Measuring interrupt response times, part 2

27.04.2016 11:40

Last week I wrote about some typical interrupt response times you get from an Arduino and Raspberry Pi, if you follow basic examples from documentation or whatever comes up on Google. I got some quite unexpected results, like for instance a Python script that responds faster than a compiled C program. To check some of my guesses as to what caused those results, I did another set of measurements.

For Arduino, most response times were grouped around 9 microseconds, but there were a few outliers. I checked the Arduino library source and it indeed always enables AVR timer/counter0 overflow interrupt. If timer interrupt happens at the same time as the GPIO interrupt I was measuring, the GPIO interrupt can get delayed. Performing the measurement with the timer interrupt masked out indeed removes the outliers:

Effect of timer interrupt on Arduino response time.

With timer off, all measured response times are between 9.1986 to 8.9485 μs. This is a 0.2501 μs long interval. It fits perfectly with theory - at 16 MHz CPU clock and instruction length between 1 and 5 cycles, uncertainty for interrupt latency is 0.25 μs.

The second weird thing was the aforementioned discrepancy between Python and C on Raspberry Pi. The default Python library uses an ugly hack to bypass the kernel GPIO driver and control GPIO lines directly from user space: it mmaps a range of physical memory containing GPIO registers into its own process memory space using /dev/mem. This is similar to how X servers on Linux (used to?) access graphics hardware from user space. While this approach is very unportable, it's also much faster since you don't need to do context switches into kernel for every operation.

To check just how much faster mmap method is on Raspberry Pi, I copied the GPIO access code from the RPi.GPIO library into my test C program:

Response times using sysfs and mmap methods on Raspberry Pi.

As you can see, the native program is now faster than the interpreted Python script. This also demonstrates just how costly context switches are: the sysfs version is more than two times slower on average. It's also worth noting that both RPi.GPIO and my C program still use epoll() or select() on a sysfs file to wait for the interrupt. Just output pin change can be done with direct memory accesses.

Finally, Raspberry Pi was faster when the CPU was loaded which seemed counterintuitive. I tracked this down to automatic CPU frequency scaling. By default, Raspberry Pi Zero seems to be set to run between 700 MHz and 1000 MHz using ondemand governor. If I switch to performance governor, it keeps the CPU running at 1 GHz at all times. In that case, as expected, the CPU load increases the average response time:

Effect of cpufreq governor on Raspberry Pi response time.

It's interesting to note that Linux kernel comes with pluggable idle loop implementations (CONFIG_CPU_IDLE). The idle loop can be selected through /sys/devices/system/cpu/cpuidle in a similar way to the CPU frequency governor. The Raspbian Jessie release however has that disabled. It uses the default idle loop for ARMv6 processors. Assembly code has been patched though. The ARM Wait For Interrupt WFI instruction in the vanilla kernel has been replaced with some mcreq (write to coprocessor?) instructions. I can't find any info on the JIRA ticket referenced in the comment and the change has been added among other BCM-specific changes in a single 6400-line commit. Idle loop implementation is interesting because if it puts the CPU into a power saving mode, it can affect the interrupt latency as well.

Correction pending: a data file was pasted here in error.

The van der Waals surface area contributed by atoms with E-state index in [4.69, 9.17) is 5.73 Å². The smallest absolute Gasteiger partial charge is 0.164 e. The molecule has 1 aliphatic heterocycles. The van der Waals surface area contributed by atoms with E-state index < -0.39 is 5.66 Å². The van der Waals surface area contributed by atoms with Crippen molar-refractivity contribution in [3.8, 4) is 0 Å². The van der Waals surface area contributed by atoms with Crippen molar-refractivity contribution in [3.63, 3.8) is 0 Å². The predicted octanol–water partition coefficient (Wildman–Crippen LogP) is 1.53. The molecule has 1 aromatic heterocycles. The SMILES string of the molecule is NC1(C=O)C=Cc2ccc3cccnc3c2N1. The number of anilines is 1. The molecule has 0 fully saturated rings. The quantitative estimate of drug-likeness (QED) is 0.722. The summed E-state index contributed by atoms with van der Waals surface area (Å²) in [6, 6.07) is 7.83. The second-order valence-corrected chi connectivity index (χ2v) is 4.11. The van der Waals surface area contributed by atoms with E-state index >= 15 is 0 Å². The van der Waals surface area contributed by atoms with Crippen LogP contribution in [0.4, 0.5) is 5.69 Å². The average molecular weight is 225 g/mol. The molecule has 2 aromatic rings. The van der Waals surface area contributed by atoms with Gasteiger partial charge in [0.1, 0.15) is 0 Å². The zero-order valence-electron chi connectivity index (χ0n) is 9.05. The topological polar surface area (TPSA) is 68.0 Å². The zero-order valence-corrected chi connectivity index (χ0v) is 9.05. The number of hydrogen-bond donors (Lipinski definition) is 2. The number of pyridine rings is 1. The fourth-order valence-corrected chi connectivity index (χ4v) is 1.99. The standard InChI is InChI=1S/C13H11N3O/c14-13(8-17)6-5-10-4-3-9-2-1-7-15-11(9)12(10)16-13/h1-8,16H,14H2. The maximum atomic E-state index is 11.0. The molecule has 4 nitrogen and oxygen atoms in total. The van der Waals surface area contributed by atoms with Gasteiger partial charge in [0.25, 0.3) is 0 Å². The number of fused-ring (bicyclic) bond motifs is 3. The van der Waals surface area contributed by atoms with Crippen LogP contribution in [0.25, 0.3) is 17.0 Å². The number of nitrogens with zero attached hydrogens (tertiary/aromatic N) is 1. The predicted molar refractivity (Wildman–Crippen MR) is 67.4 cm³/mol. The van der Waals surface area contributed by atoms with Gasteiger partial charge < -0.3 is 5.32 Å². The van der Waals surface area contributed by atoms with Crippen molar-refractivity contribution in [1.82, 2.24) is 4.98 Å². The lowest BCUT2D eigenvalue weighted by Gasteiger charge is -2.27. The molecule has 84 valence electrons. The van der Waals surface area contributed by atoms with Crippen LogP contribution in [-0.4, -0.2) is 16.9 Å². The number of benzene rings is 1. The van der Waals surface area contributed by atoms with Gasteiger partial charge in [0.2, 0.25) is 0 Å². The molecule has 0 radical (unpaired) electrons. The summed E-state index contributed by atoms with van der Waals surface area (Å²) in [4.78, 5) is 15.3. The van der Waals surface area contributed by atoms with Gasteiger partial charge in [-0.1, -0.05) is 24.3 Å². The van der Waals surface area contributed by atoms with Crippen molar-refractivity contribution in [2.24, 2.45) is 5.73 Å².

As before, source code and raw data is on GitHub.

Posted by Tomaž | Categories: Digital | Comments »

Measuring interrupt response times

18.04.2016 15:13

Embedded systems were traditionally the domain of microcontrollers. You programmed them in C on bare metal, directly poking values into registers and hooking into interrupt vectors. Only if it was really necessary you would include some kind of a light-weight operating system. Times are changing though. These days it's becoming more and more common to see full Linux systems and high-level languages in this area. It's not surprising: if I can just pop open a shell, see what exceptions my Python script is throwing and fix them on the fly, I'm not going to bother with microcontrollers and the whole in-circuit debugger thing. Some even say it won't be long before we will all be just running web browsers on our devices.

It seems to be common knowledge that the traditional approach really excels at latency. If you're moderately careful with your code, you can get your system to react very quickly and consistently to events. Common embedded Linux systems don't have real-time features. They seem to address this deficiency with some combination of "don't care", "it's good enough" and throwing raw CPU power at the problem. Or as the author of RPi.GPIO library puts it:

If you are after true real-time performance and predictability, buy yourself an Arduino.

I was wondering what kind of performance you could expect from these modern systems. I tend to be very conservative in my work: I have a pile of embedded Linux-running boards, but they are mostly gathering dust while I stick to old-fashioned Cortex M3s and AVRs. So I thought it would be interesting to do some experiments and get some real data about these things.

Measuring interrupt response times on Arduino.

To test how fast a program can respond to an event, I chose a very simple task: Raise an output digital line whenever a rising edge happens on an input digital line. This allowed me to very simply measure response times in an automated fashion using an USB-connected oscilloscope and a signal generator.

I tested two devices: An Arduino Uno using a 16 MHz ATmega328 microcontroller and an Raspberry Pi Zero using a 1 GHz ARM-based CPU running Raspbian Jessie. I tried several approaches to implementing the task. On Arduino, I implemented it with an interrupt and a polling loop. On Raspberry Pi, I tried a kernel module, a native binary written in C and a Python program. You can see exact source code on GitHub.

Measuring interrupt response times on Raspberry Pi.

For all of these, I chose the most obvious approach possible. My implementations were based as much as possible on the preferred libraries mentioned in the documentation or whatever came up on top of my web searches. This meant that for Arduino, I was using the Arduino IDE and the library that comes with it. For Raspberry Pi, I used the RPi.GPIO Python library, the GPIO sysfs interface for native code in user space and the GPIO consumer interface for the kernel module (based on examples from Stefan Wendler). Definitely many of these could be further hand-optimized, but I was mostly interested here in out-of-the-box performance you could get in the first try.